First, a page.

Bumps with surface area generally below a few square kilometers and volume smaller than around 0.3 km3 have predominantly low-elongation, low-surface-relief bedform outliers, while large sites have highly elongate, high-surface-relief bedform outliers, demonstrating a linkage between bump size and possible bedform morphometrics in a relatively systemic manner across the Puget Lowland (Fig. 2). We postulate that bump size – through its impact on ice flow and subglacial processes – is a control on downstream bedform metrics. From observations of bedform orientation recovery only at the largest two sites, we infer that bump volume of over several cubic kilometers (>4.5 km3) will support reorganization of downstream ice flow orientation and subglacial sedimentary processes. Conversely, bumps below this several-cubic-kilometer threshold affect ice flow in such a way that the ice flow organization does not appear to regain the same organization seen upstream of bumps. There is little geomorphic evidence of channelized meltwater in the subglacial environment (Fig. 1a), suggesting that meltwater development across these bumps was distributed and saturated in the porous upstream and downstream environments, with water films supported atop the crystalline bedrock highs. An increase in subglacial meltwater downstream of bumps is supported by the presence of homogeneity in bedform metrics, which would support homogenous deformation of sediments into streamlined bedforms (Shaw et al., 2008; King et al., 2009).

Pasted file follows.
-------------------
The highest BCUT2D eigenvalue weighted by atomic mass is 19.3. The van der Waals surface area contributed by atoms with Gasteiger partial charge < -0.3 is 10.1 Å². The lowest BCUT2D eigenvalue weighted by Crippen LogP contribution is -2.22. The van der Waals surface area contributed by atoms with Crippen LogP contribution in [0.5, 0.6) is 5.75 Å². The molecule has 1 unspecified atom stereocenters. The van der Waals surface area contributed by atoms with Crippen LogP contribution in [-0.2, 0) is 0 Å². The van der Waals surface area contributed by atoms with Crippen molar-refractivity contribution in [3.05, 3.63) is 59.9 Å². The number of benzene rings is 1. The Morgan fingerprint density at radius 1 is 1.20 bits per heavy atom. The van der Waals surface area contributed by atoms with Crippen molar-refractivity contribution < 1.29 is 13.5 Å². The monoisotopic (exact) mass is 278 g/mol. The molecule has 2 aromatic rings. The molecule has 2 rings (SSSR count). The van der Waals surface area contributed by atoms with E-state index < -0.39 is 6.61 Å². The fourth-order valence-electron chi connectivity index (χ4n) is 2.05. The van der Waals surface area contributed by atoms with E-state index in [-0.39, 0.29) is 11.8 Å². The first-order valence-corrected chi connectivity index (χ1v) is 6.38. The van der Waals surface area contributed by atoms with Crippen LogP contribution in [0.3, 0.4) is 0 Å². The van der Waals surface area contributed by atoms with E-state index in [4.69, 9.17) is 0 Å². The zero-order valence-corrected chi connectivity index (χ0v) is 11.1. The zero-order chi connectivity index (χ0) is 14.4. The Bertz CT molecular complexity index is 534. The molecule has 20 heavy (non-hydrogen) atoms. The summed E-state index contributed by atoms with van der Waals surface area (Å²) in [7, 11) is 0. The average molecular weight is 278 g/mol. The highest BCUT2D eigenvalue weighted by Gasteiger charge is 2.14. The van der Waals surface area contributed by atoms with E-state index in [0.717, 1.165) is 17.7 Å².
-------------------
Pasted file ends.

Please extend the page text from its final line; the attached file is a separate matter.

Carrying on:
An additional consideration for this work is its relevance to modern subglacial systems with similar topographic conditions. While local climatic factors render the specific thresholds for bump influence on ice and sedimentary process behavior relevant only in this glacial system, the process-based understanding derived here can be applied to systems where isolated topographic highs are identified. Topographic similarities between this region and outlet glaciers in Greenland (Eyles et al., 2018), modern Thwaites (Holschuh et al., 2020; Alley et al., 2021), and other contemporary glaciers with isolated topographic highs (Greenwood et al., 2021) highlight the need for closer study of the effect of subglacial bumps on ice flow in these systems with their own unique set of local climatic influences.